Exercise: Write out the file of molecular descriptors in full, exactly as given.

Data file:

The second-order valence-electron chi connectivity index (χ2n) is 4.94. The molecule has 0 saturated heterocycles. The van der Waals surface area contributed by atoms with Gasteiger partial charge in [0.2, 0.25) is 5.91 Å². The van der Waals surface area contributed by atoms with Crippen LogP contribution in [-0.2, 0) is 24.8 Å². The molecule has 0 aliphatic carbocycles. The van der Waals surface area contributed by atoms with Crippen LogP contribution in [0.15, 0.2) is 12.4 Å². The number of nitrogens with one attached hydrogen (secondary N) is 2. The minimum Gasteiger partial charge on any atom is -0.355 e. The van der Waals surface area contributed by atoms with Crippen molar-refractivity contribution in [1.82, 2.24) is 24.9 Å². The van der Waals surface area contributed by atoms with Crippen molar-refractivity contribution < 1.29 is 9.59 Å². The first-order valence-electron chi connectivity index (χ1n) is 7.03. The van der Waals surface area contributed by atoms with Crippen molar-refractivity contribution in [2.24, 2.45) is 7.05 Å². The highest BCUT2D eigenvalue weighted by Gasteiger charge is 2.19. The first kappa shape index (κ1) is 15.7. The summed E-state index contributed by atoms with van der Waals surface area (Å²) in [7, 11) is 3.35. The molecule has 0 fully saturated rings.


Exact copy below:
The second-order valence-electron chi connectivity index (χ2n) is 4.94. The molecule has 0 saturated heterocycles. The van der Waals surface area contributed by atoms with Gasteiger partial charge in [0.2, 0.25) is 5.91 Å². The van der Waals surface area contributed by atoms with Crippen LogP contribution in [-0.2, 0) is 24.8 Å². The molecule has 0 aliphatic carbocycles. The van der Waals surface area contributed by atoms with Crippen LogP contribution in [0.15, 0.2) is 12.4 Å². The number of nitrogens with one attached hydrogen (secondary N) is 2. The minimum Gasteiger partial charge on any atom is -0.355 e. The van der Waals surface area contributed by atoms with Crippen molar-refractivity contribution in [1.82, 2.24) is 24.9 Å². The van der Waals surface area contributed by atoms with Crippen molar-refractivity contribution < 1.29 is 9.59 Å². The first-order valence-electron chi connectivity index (χ1n) is 7.03. The van der Waals surface area contributed by atoms with Crippen molar-refractivity contribution in [2.24, 2.45) is 7.05 Å². The highest BCUT2D eigenvalue weighted by Gasteiger charge is 2.19. The first kappa shape index (κ1) is 15.7. The summed E-state index contributed by atoms with van der Waals surface area (Å²) in [7, 11) is 3.35. The molecule has 0 fully saturated rings.